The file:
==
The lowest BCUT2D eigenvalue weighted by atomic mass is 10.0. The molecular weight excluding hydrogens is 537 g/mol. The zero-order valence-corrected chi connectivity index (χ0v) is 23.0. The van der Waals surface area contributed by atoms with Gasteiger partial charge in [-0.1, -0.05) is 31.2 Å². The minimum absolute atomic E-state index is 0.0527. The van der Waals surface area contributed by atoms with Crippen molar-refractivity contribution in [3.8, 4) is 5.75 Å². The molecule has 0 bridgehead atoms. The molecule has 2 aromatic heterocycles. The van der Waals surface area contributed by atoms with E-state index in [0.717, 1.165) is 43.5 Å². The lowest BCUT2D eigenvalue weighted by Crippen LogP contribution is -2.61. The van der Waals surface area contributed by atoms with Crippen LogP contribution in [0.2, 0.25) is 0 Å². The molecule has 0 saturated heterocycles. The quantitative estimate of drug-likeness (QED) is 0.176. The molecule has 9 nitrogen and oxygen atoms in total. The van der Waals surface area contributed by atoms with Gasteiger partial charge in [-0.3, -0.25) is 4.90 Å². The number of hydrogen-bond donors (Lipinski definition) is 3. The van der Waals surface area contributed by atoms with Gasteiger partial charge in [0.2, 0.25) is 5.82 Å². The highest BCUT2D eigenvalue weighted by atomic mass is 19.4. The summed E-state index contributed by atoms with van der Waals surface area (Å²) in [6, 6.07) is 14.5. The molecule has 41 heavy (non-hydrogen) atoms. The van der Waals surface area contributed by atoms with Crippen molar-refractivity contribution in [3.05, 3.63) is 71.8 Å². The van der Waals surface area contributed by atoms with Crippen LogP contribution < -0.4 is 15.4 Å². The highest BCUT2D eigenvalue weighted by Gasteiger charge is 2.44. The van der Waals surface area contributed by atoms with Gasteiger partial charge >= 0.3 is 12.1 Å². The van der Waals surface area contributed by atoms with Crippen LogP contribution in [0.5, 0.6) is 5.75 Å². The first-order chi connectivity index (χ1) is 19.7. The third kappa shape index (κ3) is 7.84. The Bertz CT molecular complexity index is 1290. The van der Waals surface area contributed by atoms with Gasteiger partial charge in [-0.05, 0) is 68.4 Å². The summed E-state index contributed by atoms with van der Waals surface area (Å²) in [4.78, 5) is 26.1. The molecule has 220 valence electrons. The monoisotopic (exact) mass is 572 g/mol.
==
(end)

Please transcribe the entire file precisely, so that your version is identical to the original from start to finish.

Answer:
The lowest BCUT2D eigenvalue weighted by atomic mass is 10.0. The molecular weight excluding hydrogens is 537 g/mol. The zero-order valence-corrected chi connectivity index (χ0v) is 23.0. The van der Waals surface area contributed by atoms with Gasteiger partial charge in [-0.1, -0.05) is 31.2 Å². The minimum absolute atomic E-state index is 0.0527. The van der Waals surface area contributed by atoms with Crippen molar-refractivity contribution in [3.8, 4) is 5.75 Å². The molecule has 0 bridgehead atoms. The molecule has 2 aromatic heterocycles. The van der Waals surface area contributed by atoms with E-state index in [0.717, 1.165) is 43.5 Å². The lowest BCUT2D eigenvalue weighted by Crippen LogP contribution is -2.61. The van der Waals surface area contributed by atoms with Crippen LogP contribution in [0.2, 0.25) is 0 Å². The molecule has 0 saturated heterocycles. The quantitative estimate of drug-likeness (QED) is 0.176. The molecule has 9 nitrogen and oxygen atoms in total. The van der Waals surface area contributed by atoms with Gasteiger partial charge in [-0.3, -0.25) is 4.90 Å². The number of hydrogen-bond donors (Lipinski definition) is 3. The van der Waals surface area contributed by atoms with Gasteiger partial charge in [0.2, 0.25) is 5.82 Å². The highest BCUT2D eigenvalue weighted by atomic mass is 19.4. The summed E-state index contributed by atoms with van der Waals surface area (Å²) in [6, 6.07) is 14.5. The molecule has 41 heavy (non-hydrogen) atoms. The van der Waals surface area contributed by atoms with Crippen molar-refractivity contribution in [3.05, 3.63) is 71.8 Å². The van der Waals surface area contributed by atoms with Crippen LogP contribution < -0.4 is 15.4 Å². The highest BCUT2D eigenvalue weighted by Gasteiger charge is 2.44. The van der Waals surface area contributed by atoms with Gasteiger partial charge >= 0.3 is 12.1 Å². The van der Waals surface area contributed by atoms with Crippen LogP contribution in [0.5, 0.6) is 5.75 Å². The first-order chi connectivity index (χ1) is 19.7. The third kappa shape index (κ3) is 7.84. The Bertz CT molecular complexity index is 1290. The van der Waals surface area contributed by atoms with Gasteiger partial charge in [-0.05, 0) is 68.4 Å². The summed E-state index contributed by atoms with van der Waals surface area (Å²) in [4.78, 5) is 26.1. The molecule has 220 valence electrons. The monoisotopic (exact) mass is 572 g/mol.